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Author Topic: Reality vs image  (Read 434 times)

tom b

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Reality vs image
« on: August 23, 2017, 11:31:09 AM »

I've seen Halley's comet in the sky.

I've witnessed a solar eclipse, but not looked at one (unlike The Donald who stupidly did).

The photographs of the eclipse look great online, but my experiences of the two events was underwhelming.

Should we wait up for solar events or just wait for the photographic images?

Curious,








« Last Edit: August 23, 2017, 12:06:53 PM by tom b »
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John Cothron

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Re: Reality vs image
« Reply #1 on: August 23, 2017, 11:36:10 AM »

This was my first one, either seeing or photographing.  I found it to be a surreal experience.  Granted I was really busy with two set-ups during totality, but I managed to enjoy the view a little.  That moment when totality starts was pretty amazing to me and I knew what to expect.  I can only imagine what people felt when they had no knowledge of the occurence.  I'd certainly wait up for it again if I ever got the opportunity.

NancyP

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Re: Reality vs image
« Reply #2 on: August 23, 2017, 11:45:19 AM »

I was at a state conservation area, and part of the experience was hearing the cicadas and birds abruptly stop singing at totality - silence (from the wildlife - the people were cheering, partly for the eclipse and partly for the 10 degree drop from 96 to 86 degrees) - then a few minutes after the end of totality, the racket begins again. I was surprised at how quickly the temperature drops - that has to be the signal for the (cold-blooded) insect life.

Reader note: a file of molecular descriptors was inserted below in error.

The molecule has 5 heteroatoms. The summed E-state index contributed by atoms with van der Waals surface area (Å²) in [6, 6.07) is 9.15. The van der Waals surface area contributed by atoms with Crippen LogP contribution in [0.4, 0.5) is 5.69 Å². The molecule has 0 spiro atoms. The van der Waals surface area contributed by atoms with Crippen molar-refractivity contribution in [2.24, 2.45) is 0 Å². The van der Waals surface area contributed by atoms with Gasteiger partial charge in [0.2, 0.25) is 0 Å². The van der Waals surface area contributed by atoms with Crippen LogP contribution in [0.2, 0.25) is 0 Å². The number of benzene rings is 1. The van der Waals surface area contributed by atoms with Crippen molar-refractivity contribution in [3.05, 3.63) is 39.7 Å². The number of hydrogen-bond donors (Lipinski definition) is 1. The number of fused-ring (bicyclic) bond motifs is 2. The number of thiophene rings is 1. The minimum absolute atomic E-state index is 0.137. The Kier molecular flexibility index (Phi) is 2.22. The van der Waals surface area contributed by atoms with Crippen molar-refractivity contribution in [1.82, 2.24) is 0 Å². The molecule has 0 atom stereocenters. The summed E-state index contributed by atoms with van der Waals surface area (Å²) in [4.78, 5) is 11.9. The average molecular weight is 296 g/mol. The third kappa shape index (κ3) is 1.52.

The light is very odd in totality. 360 degree sunset, and odd shadows.
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Telecaster

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Re: Reality vs image
« Reply #3 on: August 23, 2017, 06:15:15 PM »

I really enjoyed just paying attention to what was going on around me during the eclipse: the sky dimming, the temp cooling, the shadows sharpening, the insects chriping. We didn't get totality here but it was a fun event anyway.

I've always found photos to be secondary to seeing and experiencing, and have used photography mainly to sharpen seeing and heighten experience. In the digital age I find I value photos even less than before, maybe because I know how easily than can be worked. Which isn't to say I don't value 'em at all.

-Dave-
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Peter McLennan

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Re: Reality vs image
« Reply #4 on: August 23, 2017, 08:53:33 PM »

Having just witnessed my first, I can only comment on eclipses.  As Nancy says, the light just before totality is extraordinary, inexplicable and oh so transient.

Images of whatever quality cannot substitute for the actual experience of totality. You have to be there.

I took the advice of experts and decided I'd photograph my second eclipse, not my first. I knew that nothing I could do would compete with the experienced experts for photography of this event. I did set up two cameras shooting no-intervention-required time lapse, but the results were unimpressive.

Nothing can prepare you for the visceral, emotional, spiritual impact of totality. Your first Black Sun is something you'll never forget. It cost me six days of my life and a few hundred dollars. One of my better investments.
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